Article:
Clearly it is difficult to compare private and public sector costs since the enterprises are so different. As previously noted, Social Security disability administrative costs are about 3 percent of disability payroll taxes. It would be tempting to conclude that the private sector costs are similar, since private sector claims processing costs in this example are estimated at 3 percent. But administrative costs are also embedded in other categories, such as acquisitions (which represents items such as underwriting and sales) and customer service (for instance, billing and other policy services). And the bottom line is that the Social Security system returned 97 percent of the money it takes in to beneficiaries while private firms return far less--as little as 45 percent of the money it takes in.
Access to Private Insurance Coverage
Because of the potential adverse selection risk to insurers, the disability income insurance market is heavily underwritten. Persons who are at higher than normal risk for becoming disabled, or whose income stream is not consistent over time, would likely be deemed uninsurable by the providers of private disability insurance. In this environment, it is highly unlikely that a market for private disability insurance would emerge to provide the same universal coverage available under SSDI.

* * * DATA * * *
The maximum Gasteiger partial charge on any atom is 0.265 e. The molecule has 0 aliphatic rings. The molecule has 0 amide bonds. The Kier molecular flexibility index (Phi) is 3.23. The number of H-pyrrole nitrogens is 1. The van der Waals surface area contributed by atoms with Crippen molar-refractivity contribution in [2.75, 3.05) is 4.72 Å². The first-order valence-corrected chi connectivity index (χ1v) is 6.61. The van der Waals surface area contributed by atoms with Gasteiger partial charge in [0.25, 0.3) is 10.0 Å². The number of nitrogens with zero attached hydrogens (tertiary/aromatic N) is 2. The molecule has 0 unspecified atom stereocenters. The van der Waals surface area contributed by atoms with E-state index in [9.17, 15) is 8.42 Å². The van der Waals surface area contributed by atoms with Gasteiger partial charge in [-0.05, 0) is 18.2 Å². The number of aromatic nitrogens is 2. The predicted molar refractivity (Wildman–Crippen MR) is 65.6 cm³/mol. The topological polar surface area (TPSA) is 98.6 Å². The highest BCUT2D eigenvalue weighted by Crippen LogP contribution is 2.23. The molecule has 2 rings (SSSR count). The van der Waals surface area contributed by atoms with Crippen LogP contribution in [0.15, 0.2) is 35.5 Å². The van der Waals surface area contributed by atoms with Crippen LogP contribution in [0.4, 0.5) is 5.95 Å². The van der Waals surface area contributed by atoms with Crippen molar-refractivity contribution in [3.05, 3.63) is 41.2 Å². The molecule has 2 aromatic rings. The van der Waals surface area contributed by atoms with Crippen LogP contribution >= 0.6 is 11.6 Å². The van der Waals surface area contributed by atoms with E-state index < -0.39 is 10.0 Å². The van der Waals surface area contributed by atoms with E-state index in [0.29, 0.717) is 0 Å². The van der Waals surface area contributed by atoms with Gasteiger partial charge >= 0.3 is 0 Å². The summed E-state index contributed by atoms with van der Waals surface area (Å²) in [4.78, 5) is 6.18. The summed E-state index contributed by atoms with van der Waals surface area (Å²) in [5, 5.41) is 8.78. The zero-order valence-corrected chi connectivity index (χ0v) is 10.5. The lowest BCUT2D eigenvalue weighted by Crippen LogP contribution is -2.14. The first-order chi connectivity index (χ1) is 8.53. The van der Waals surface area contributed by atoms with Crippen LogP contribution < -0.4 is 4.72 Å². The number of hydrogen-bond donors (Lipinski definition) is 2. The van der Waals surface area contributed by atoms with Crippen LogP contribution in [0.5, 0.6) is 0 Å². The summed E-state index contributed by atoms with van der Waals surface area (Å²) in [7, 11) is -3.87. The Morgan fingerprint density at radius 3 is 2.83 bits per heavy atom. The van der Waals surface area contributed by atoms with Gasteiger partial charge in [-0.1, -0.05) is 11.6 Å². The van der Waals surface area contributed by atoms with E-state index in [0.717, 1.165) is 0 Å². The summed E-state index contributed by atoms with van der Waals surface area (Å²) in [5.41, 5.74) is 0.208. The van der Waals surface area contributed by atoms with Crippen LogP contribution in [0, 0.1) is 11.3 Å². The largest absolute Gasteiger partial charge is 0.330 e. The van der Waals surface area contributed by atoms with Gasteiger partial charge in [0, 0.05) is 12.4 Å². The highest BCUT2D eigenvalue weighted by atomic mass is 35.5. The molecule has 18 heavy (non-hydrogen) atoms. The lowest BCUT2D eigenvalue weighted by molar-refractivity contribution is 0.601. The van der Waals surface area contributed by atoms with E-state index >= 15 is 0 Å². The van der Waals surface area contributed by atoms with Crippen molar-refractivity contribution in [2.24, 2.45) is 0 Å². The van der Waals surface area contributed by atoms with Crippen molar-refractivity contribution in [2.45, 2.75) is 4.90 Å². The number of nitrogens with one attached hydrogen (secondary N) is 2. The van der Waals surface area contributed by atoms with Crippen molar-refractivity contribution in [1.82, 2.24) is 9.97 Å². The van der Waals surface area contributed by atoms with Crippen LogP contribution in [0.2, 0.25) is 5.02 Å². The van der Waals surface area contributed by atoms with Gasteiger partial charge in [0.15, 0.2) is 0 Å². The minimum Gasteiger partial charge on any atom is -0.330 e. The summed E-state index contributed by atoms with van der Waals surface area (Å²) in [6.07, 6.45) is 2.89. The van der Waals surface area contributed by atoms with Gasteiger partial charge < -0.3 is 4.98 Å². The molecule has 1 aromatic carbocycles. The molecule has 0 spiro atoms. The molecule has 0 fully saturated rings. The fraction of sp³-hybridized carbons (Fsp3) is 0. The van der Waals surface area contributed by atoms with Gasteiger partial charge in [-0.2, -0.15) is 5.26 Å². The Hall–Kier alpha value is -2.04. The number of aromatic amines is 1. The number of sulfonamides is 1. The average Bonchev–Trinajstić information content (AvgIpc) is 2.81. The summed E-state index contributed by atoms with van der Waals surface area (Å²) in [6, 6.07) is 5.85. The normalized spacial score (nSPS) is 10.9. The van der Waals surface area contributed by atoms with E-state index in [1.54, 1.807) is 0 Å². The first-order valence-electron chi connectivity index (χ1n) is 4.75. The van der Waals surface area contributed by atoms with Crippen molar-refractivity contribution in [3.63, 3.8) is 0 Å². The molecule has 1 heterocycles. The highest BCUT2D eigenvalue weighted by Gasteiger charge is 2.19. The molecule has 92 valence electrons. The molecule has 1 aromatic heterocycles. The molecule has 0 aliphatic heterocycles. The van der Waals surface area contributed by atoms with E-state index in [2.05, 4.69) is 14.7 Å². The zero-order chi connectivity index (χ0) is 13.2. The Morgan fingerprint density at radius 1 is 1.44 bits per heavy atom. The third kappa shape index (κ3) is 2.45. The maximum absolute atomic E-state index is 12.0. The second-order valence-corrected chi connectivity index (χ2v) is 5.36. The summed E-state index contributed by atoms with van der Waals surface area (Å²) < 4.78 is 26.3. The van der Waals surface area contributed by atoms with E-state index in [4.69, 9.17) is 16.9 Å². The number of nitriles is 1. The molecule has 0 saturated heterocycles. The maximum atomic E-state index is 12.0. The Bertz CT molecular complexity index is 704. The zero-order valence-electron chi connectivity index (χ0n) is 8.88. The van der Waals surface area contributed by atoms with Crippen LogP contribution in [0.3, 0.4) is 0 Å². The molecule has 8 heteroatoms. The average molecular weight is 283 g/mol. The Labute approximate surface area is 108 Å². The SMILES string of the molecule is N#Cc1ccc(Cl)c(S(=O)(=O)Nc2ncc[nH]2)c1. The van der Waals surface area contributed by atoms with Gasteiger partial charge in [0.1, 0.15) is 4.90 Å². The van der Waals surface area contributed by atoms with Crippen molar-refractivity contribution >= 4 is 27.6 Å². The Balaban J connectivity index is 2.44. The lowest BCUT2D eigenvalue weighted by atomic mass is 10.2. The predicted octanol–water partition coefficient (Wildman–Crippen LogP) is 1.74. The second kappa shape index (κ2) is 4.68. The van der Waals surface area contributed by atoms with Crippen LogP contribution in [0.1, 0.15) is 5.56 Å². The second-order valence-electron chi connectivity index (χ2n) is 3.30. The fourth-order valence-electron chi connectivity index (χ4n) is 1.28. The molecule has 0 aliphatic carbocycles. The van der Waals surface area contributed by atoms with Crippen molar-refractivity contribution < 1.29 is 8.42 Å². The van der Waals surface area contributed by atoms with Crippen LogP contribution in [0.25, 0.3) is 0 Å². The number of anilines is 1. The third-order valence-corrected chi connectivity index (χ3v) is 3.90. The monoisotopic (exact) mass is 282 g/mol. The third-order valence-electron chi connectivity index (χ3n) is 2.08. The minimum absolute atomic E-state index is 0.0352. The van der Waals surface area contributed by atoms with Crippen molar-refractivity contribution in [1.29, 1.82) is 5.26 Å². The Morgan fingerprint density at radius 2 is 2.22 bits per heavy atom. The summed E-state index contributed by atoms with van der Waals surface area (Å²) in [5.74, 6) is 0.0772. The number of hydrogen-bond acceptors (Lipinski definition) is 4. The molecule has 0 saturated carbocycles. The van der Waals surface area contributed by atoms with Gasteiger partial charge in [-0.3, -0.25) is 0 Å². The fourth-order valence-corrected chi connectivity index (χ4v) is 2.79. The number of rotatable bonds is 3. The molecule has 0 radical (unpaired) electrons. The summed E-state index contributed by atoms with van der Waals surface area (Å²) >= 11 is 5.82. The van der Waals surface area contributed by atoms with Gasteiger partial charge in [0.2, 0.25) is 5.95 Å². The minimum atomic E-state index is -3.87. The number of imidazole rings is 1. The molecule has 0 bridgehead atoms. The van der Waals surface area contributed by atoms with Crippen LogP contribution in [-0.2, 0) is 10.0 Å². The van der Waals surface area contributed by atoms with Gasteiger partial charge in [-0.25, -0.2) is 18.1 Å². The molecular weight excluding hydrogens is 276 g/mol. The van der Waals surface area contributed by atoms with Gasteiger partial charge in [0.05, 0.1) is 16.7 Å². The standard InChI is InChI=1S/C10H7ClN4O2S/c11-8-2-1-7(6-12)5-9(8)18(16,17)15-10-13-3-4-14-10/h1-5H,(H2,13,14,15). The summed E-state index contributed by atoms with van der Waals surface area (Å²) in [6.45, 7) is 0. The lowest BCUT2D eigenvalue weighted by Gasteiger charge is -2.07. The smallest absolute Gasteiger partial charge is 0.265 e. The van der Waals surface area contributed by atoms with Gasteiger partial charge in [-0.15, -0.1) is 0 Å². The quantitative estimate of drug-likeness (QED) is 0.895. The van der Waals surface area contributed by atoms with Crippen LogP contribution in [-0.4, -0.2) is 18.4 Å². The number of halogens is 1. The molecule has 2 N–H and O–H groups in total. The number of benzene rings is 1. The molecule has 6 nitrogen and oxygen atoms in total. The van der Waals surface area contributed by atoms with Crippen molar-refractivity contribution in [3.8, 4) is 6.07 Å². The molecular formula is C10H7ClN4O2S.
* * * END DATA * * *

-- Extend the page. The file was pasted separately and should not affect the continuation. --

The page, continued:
Mr. Chairman, at the beginning of my statement I said that I would address the question "can private disability, by itself, provide the same degree of protection to all working Americans at the same low cost as SSDI?" The answer to that is obviously no. If private disability were to become a substitute for, rather than a complement to Social Security, its costs would be prohibitively higher, and not everyone would be allowed access to vital coverage. For example, Social Security benefits are paid to all workers who meet coverage and disability requirements; private insurers may exclude some people from coverage because they are at a higher risk of becoming disabled and therefore would be uninsurable.
Private disability insurance serves an important purpose in providing an additional degree of financial security for the minority of the workforce that enjoys coverage. However, the operative word is additional. Only Social Security provides coverage to all workers and dependents---coverage that is provided at lower cost and greater value than now available on the private market.
This concludes my remarks. I would be happy to answer any questions you and the other Task Force members might have.
1 BLS data used here include all full time US employees except Federal, agriculture, and private household workers
2 The same universe applies here.
3 It should be noted that for State and local, the professional/technical category includes teachers; for small establishments, white collar includes clerical/sales staff; for medium/large establishments, white collar includes clerical/sales and blue collar includes production/services.
4 The actual amount is somewhat less since claims processing costs also consume about 3 percent of this category.